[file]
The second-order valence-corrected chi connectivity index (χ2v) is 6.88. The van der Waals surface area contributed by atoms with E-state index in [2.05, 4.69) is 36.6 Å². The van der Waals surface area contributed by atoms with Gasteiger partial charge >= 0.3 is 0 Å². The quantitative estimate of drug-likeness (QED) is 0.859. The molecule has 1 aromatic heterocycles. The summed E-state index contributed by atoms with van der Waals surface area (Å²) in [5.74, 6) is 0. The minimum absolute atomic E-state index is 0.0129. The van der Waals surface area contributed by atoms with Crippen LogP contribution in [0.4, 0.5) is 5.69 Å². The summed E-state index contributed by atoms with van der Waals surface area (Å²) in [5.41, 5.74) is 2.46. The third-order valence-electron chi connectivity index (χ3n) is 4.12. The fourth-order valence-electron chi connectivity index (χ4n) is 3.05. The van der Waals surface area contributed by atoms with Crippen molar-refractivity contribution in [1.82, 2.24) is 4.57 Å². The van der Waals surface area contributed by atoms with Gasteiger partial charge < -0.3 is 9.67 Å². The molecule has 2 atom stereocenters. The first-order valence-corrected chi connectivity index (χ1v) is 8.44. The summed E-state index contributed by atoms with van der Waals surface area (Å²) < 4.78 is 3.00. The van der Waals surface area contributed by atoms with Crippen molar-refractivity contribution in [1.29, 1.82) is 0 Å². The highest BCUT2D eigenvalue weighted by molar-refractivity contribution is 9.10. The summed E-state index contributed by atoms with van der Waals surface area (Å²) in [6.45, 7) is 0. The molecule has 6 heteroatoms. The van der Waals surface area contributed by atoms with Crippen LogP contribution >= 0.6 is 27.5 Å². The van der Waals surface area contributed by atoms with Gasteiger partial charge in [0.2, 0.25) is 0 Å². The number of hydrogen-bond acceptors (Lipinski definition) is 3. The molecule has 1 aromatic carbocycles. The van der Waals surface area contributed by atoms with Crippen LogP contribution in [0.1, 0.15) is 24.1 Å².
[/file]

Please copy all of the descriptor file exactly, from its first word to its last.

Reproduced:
The second-order valence-corrected chi connectivity index (χ2v) is 6.88. The van der Waals surface area contributed by atoms with E-state index in [2.05, 4.69) is 36.6 Å². The van der Waals surface area contributed by atoms with Gasteiger partial charge >= 0.3 is 0 Å². The quantitative estimate of drug-likeness (QED) is 0.859. The molecule has 1 aromatic heterocycles. The summed E-state index contributed by atoms with van der Waals surface area (Å²) in [5.74, 6) is 0. The minimum absolute atomic E-state index is 0.0129. The van der Waals surface area contributed by atoms with Crippen LogP contribution in [0.4, 0.5) is 5.69 Å². The summed E-state index contributed by atoms with van der Waals surface area (Å²) in [5.41, 5.74) is 2.46. The third-order valence-electron chi connectivity index (χ3n) is 4.12. The fourth-order valence-electron chi connectivity index (χ4n) is 3.05. The van der Waals surface area contributed by atoms with Crippen molar-refractivity contribution in [1.82, 2.24) is 4.57 Å². The van der Waals surface area contributed by atoms with Gasteiger partial charge < -0.3 is 9.67 Å². The molecule has 2 atom stereocenters. The first-order valence-corrected chi connectivity index (χ1v) is 8.44. The summed E-state index contributed by atoms with van der Waals surface area (Å²) < 4.78 is 3.00. The van der Waals surface area contributed by atoms with Crippen molar-refractivity contribution in [1.29, 1.82) is 0 Å². The highest BCUT2D eigenvalue weighted by molar-refractivity contribution is 9.10. The summed E-state index contributed by atoms with van der Waals surface area (Å²) in [6.45, 7) is 0. The molecule has 6 heteroatoms. The van der Waals surface area contributed by atoms with Crippen LogP contribution >= 0.6 is 27.5 Å². The van der Waals surface area contributed by atoms with Gasteiger partial charge in [0.2, 0.25) is 0 Å². The number of hydrogen-bond acceptors (Lipinski definition) is 3. The molecule has 1 aromatic carbocycles. The van der Waals surface area contributed by atoms with Crippen LogP contribution in [0.1, 0.15) is 24.1 Å².